Featured Artifact of the Week

Town Scale

Exhibited in the 2nd floor of the museum

The scale originally lived in the Westford Town Hall, and is enclosed in a large wood cabinet, which was painted somewhat recently. A standardized means of accurately regulating weight in the nineteenth century and later, it includes sixteen graduated weights, three liquid measures, five metal holders, and several small lead weights. Directions for use and certifications are pasted on the cabinet doors and interior. It was made for the town by Howard and Davis, Boston, MA, in 1848. Our scale was used by the Town Sealer of Weights and Measures to uphold the state’s standards. It was used from around 1848 to 1900.

Wood Cabinet, painted

In the late 1800’s every city and town had a set of “Official scales” which were used by the local official who oversaw weights and measures throughout the town including being used at various markets

The doors of the cabinet open on two levels. The top section features a large equal-arm balance scale, surrounded by places to hold a set of 16 graduated weights, from a quarter-ounce to 50 pounds, that could be used in coordination with the scale or on their own.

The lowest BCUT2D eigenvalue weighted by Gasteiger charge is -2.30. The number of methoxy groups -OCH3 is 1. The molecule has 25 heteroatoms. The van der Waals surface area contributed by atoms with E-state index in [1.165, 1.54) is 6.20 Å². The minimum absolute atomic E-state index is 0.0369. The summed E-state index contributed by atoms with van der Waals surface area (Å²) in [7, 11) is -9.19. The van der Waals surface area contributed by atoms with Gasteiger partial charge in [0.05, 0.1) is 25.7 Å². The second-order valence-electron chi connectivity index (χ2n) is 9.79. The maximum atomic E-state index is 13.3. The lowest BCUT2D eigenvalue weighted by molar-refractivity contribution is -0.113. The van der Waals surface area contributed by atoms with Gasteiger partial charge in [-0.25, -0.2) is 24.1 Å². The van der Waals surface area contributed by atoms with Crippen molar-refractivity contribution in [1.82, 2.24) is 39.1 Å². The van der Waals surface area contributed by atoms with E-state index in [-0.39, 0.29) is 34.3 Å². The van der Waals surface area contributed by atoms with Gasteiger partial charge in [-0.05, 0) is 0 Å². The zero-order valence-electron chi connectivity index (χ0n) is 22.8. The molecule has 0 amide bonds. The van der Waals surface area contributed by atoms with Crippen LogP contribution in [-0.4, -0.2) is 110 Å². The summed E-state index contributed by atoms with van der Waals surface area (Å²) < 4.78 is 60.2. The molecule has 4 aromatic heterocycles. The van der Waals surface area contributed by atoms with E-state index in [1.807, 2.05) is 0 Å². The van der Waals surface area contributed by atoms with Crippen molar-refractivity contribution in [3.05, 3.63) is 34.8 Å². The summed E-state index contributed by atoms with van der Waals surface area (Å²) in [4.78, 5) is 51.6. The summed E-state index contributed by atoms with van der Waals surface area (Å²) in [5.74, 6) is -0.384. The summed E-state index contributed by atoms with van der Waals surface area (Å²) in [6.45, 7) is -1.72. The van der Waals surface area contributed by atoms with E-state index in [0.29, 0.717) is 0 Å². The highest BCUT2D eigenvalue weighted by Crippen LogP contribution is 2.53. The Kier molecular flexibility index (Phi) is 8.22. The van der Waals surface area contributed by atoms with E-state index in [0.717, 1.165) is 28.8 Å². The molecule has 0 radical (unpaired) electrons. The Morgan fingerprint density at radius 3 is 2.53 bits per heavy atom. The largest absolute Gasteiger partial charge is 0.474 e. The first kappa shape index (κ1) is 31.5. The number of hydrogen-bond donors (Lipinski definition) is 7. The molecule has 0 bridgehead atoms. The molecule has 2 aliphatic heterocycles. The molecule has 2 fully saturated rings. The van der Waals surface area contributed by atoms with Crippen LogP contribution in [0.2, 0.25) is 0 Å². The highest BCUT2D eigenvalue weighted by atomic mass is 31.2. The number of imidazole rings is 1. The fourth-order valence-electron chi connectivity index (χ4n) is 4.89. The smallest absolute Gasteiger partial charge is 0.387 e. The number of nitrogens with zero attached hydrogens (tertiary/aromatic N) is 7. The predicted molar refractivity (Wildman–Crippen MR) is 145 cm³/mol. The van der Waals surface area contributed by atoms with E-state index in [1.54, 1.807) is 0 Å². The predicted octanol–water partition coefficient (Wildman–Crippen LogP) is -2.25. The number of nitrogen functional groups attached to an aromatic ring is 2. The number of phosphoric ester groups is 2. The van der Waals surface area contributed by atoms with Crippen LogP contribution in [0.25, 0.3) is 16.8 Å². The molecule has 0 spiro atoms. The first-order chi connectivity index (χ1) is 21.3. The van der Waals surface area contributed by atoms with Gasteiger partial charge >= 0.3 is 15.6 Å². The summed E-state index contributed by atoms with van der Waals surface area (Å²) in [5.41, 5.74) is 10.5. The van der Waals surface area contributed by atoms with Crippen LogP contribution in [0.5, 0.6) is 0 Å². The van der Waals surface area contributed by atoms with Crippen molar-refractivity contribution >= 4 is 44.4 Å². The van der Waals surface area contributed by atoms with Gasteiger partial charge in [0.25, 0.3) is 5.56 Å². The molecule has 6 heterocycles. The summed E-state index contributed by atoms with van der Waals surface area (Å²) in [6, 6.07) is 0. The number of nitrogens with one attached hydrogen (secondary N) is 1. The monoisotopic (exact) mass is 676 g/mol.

On the lower level are numerous containers, with liquid measures going from one gill to one gallon and larger dry measures that go from a peck to a bushel. An iron gimbal can be attached to a slot on the cabinet’s left side, allowing these dry contents to be placed in the various containers and measured with precise leveling.

The scales were made by the firm of Howard and Davis of 34 Water Street, Boston as one of 330 sets ordered by the Legislature (one for each town, city, and county in existence at the time). There is some question as to the number delivered as several communities reportedly shared a set to minimize expense. As early as 1800 state statutes mandated “it shall be the duty of the treasurer of each town within this Commonwealth, at the expense of such town, to procure, and ever after to preserve as town standards, a complete set of the beams, weights, and copper or pewter measures While one might imagine the scales being used to weigh bushels of potatoes and gallons of cider, their function was not so much to determine weight as to ensure that other scales utilized in the town were accurate. Once a year all inhabitants and persons having places of business in the town who used weights, measures, and balances were required by law to bring in their scales to be adjusted and sealed to verify their accuracy.